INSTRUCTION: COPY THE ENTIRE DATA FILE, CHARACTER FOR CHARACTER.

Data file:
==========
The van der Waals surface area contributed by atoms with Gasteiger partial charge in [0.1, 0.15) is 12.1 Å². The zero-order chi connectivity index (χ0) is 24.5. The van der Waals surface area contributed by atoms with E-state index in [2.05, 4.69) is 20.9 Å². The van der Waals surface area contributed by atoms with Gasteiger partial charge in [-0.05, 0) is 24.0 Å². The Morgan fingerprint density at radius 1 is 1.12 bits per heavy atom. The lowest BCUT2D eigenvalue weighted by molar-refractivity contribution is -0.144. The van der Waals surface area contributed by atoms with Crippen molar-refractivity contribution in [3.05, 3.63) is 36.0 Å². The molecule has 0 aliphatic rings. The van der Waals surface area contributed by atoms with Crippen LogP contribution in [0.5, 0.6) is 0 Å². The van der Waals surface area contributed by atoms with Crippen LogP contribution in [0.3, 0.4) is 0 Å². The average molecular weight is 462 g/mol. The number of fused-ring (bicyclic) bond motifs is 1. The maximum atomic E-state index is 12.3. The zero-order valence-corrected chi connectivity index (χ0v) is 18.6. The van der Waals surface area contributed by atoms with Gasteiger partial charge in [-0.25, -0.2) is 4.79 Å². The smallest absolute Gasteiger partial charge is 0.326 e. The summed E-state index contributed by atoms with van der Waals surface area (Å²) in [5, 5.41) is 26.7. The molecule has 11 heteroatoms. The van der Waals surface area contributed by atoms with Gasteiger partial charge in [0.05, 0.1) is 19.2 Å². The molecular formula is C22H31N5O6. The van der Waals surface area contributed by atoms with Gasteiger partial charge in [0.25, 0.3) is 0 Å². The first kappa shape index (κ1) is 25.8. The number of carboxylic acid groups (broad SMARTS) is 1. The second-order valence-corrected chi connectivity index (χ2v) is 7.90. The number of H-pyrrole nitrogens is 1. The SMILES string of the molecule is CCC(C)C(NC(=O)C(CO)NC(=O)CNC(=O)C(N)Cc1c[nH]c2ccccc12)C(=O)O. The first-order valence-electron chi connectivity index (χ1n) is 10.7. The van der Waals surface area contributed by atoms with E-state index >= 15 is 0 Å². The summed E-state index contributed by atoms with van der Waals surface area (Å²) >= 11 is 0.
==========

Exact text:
The van der Waals surface area contributed by atoms with Gasteiger partial charge in [0.1, 0.15) is 12.1 Å². The zero-order chi connectivity index (χ0) is 24.5. The van der Waals surface area contributed by atoms with E-state index in [2.05, 4.69) is 20.9 Å². The van der Waals surface area contributed by atoms with Gasteiger partial charge in [-0.05, 0) is 24.0 Å². The Morgan fingerprint density at radius 1 is 1.12 bits per heavy atom. The lowest BCUT2D eigenvalue weighted by molar-refractivity contribution is -0.144. The van der Waals surface area contributed by atoms with Crippen molar-refractivity contribution in [3.05, 3.63) is 36.0 Å². The molecule has 0 aliphatic rings. The van der Waals surface area contributed by atoms with Crippen LogP contribution in [0.5, 0.6) is 0 Å². The van der Waals surface area contributed by atoms with Crippen LogP contribution in [0.3, 0.4) is 0 Å². The average molecular weight is 462 g/mol. The number of fused-ring (bicyclic) bond motifs is 1. The maximum atomic E-state index is 12.3. The zero-order valence-corrected chi connectivity index (χ0v) is 18.6. The van der Waals surface area contributed by atoms with Gasteiger partial charge in [-0.25, -0.2) is 4.79 Å². The smallest absolute Gasteiger partial charge is 0.326 e. The summed E-state index contributed by atoms with van der Waals surface area (Å²) in [5, 5.41) is 26.7. The molecule has 11 heteroatoms. The van der Waals surface area contributed by atoms with Gasteiger partial charge in [0.05, 0.1) is 19.2 Å². The molecular formula is C22H31N5O6. The van der Waals surface area contributed by atoms with Gasteiger partial charge in [0.25, 0.3) is 0 Å². The first kappa shape index (κ1) is 25.8. The number of carboxylic acid groups (broad SMARTS) is 1. The second-order valence-corrected chi connectivity index (χ2v) is 7.90. The number of H-pyrrole nitrogens is 1. The SMILES string of the molecule is CCC(C)C(NC(=O)C(CO)NC(=O)CNC(=O)C(N)Cc1c[nH]c2ccccc12)C(=O)O. The first-order valence-electron chi connectivity index (χ1n) is 10.7. The van der Waals surface area contributed by atoms with E-state index >= 15 is 0 Å². The summed E-state index contributed by atoms with van der Waals surface area (Å²) >= 11 is 0.